Places Discussed

(Critical Guide to Settings and Places in Literature)


*Wessex. Fictional region of England in which Thomas Hardy set most of his major novels. It is situated east of the Cornish coast, between the River Thames and the English Channel. There, Hardy freely constructs a partly real and partly fictional locale to accommodate a series of “local” novels, including Far from the Madding Crowd (1874). The countryside in many ways resembles that of southwestern England—rolling hills, babbling brooks, quaint villages, and rustic rural folk.


Marygreen. Jude’s hometown village in Wessex, where he is reared by his aunt. Marygreen’s landscape is idyllic and contrasts with the coarseness of its working-class population, as represented by Arabella’s family. Jude is initiated into adulthood in Marygreen; he learns a work ethic and experiences the temptation of fleshly desires. Here he marries Arabella and gives up his dreams of pursuing an education. This town is set in opposition to the university town of Christminster, which Jude views as an enlightened place of learning. This village is based on Great Fawley, Berkshire, where some of Hardy’s ancestors are buried and where his grandmother lived. Jude’s surname is taken from this place.


Christminster. University city. Christminster represents a typical university institution of the nineteenth century. It professes Christian values of humility and generosity yet excludes applicants based on class and gender. Jude moves to Christminster after his failed marriage to Arabella. However, Christminster will not accept him because he is a stonemason and therefore part of the working class. Even though Jude is intelligent and has studied independently, his application is rejected. Thus the city represents the belittling attitude of the...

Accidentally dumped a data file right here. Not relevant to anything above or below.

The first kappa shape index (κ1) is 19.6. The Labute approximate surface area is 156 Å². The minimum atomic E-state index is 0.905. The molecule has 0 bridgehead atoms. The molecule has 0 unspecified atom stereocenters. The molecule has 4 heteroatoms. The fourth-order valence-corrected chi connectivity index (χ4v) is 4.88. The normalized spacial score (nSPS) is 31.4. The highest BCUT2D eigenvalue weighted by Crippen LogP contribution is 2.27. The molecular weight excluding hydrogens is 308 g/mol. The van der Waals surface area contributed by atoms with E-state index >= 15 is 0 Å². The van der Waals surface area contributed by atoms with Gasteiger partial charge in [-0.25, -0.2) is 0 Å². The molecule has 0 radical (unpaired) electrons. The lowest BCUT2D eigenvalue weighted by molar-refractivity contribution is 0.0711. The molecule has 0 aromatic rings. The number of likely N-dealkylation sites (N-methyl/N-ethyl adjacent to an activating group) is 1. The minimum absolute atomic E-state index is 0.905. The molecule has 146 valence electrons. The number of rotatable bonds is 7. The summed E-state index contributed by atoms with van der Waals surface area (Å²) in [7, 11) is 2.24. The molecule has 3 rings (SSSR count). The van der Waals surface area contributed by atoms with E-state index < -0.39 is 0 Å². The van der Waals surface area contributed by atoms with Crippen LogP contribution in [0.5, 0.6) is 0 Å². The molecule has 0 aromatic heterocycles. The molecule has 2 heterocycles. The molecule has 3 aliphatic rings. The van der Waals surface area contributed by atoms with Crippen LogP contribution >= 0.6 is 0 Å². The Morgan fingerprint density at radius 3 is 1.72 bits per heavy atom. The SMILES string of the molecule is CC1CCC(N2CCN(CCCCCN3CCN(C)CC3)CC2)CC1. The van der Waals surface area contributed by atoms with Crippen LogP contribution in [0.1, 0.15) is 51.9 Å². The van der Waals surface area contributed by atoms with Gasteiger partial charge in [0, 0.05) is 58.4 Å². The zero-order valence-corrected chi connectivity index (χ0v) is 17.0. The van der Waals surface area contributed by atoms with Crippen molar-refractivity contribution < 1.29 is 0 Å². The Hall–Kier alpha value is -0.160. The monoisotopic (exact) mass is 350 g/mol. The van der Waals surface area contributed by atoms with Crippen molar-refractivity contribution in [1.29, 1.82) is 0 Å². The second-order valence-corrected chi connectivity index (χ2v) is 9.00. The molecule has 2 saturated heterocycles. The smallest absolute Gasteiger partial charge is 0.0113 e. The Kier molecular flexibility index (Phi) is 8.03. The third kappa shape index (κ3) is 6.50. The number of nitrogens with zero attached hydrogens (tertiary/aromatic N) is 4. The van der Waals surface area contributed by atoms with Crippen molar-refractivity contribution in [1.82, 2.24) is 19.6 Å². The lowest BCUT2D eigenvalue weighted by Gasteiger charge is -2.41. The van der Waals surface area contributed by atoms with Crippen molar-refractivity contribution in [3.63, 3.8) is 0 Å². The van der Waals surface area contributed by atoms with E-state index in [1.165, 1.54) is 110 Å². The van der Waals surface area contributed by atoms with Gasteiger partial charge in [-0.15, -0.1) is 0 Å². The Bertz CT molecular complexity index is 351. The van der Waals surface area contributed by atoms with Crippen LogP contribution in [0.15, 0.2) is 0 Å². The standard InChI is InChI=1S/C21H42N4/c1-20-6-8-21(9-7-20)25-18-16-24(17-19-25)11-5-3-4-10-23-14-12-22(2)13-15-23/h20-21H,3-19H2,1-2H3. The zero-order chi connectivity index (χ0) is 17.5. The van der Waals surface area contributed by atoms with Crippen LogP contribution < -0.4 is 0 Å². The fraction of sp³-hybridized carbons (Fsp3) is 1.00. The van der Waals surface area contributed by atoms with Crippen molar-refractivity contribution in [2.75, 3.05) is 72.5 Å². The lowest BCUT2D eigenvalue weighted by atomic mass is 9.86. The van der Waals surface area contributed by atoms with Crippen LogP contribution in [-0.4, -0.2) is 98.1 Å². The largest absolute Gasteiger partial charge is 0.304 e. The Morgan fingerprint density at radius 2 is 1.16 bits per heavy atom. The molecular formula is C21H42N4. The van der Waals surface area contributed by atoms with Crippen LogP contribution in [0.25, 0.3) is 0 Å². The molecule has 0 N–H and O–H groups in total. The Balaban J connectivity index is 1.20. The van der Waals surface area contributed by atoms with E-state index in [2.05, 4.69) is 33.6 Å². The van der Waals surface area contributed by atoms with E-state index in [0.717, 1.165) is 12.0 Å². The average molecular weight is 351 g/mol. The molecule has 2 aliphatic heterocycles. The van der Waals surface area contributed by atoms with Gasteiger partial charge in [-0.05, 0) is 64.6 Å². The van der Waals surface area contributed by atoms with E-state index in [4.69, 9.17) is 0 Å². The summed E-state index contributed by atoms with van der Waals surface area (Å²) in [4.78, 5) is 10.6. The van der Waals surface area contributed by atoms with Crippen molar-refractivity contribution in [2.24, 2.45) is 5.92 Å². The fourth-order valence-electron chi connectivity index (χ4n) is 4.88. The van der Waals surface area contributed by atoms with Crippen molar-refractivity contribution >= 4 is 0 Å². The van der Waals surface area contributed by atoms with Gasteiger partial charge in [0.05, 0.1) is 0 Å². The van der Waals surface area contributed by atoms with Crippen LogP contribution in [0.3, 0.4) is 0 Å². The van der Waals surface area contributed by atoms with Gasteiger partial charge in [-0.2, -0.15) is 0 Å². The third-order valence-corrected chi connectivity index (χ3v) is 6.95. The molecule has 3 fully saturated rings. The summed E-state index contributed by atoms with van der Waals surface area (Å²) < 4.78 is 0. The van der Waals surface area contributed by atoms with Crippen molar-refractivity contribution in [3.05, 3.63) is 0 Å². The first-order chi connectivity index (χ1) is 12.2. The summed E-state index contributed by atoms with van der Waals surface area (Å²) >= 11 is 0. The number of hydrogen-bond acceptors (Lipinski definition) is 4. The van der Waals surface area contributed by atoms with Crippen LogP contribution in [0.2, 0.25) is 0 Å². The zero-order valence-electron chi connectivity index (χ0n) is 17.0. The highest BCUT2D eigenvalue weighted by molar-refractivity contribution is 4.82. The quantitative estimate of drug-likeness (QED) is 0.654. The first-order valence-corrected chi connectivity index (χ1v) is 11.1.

(The entire section is 756 words.)

Historical Background

(Novels for Students)

Thomas Hardy lived at a time of intense and rapid social change in England, and his novels reflect on many of these changes, especially those...

(The entire section is 1748 words.)

Ideas for Group Discussions

(Beacham's Encyclopedia of Popular Fiction)

Most discussions of Jude the Obscure will undoubtedly center on Hardy's controversial views on marriage and education. Perhaps an...

(The entire section is 724 words.)

Social Concerns

(Beacham's Encyclopedia of Popular Fiction)

Poet and critic A. Alvarez, in an afterward for the 1961 edition of Jude the Obscure, comments on its public reception in an effort to...

(The entire section is 2709 words.)

Techniques / Literary Precedents

(Beacham's Encyclopedia of Popular Fiction)

Like most of Hardy's novels, this one was written for serialization, but the finished text was much more effectively revised to minimize the...

(The entire section is 680 words.)


(Beacham's Encyclopedia of Popular Fiction)

Although its mood and theme do not lend themselves to pop culture formats, and its lack of a "positive message" seems at odds with many...

(The entire section is 762 words.)


(Great Characters in Literature)

Butler, Lance St. John. Thomas Hardy. Cambridge, England: Cambridge University Press, 1978. A short introductory study that deals with the issue of flesh versus spirit in Jude the Obscure. The quality of the novel, Butler claims, lies in its plotting.

Gatrell, Simon. Thomas Hardy and the Proper Study of Mankind. Charlottesville: University Press of Virginia, 1993. Discusses the way Hardy treats the theme of the conflict between the sexes and notes that Hardy believes sexual union to be the essence of marriage.

Hardy, Thomas. “Jude the Obscure”: An Authoritative Text, Backgrounds and Sources,...

(The entire section is 266 words.)

Bibliography and Further Reading

(Novels for Students)

Abrams, M. H., et al., eds. The Norton Anthology of English Literature, Vol. II. New York: W. W. Norton, 1979.


(The entire section is 142 words.)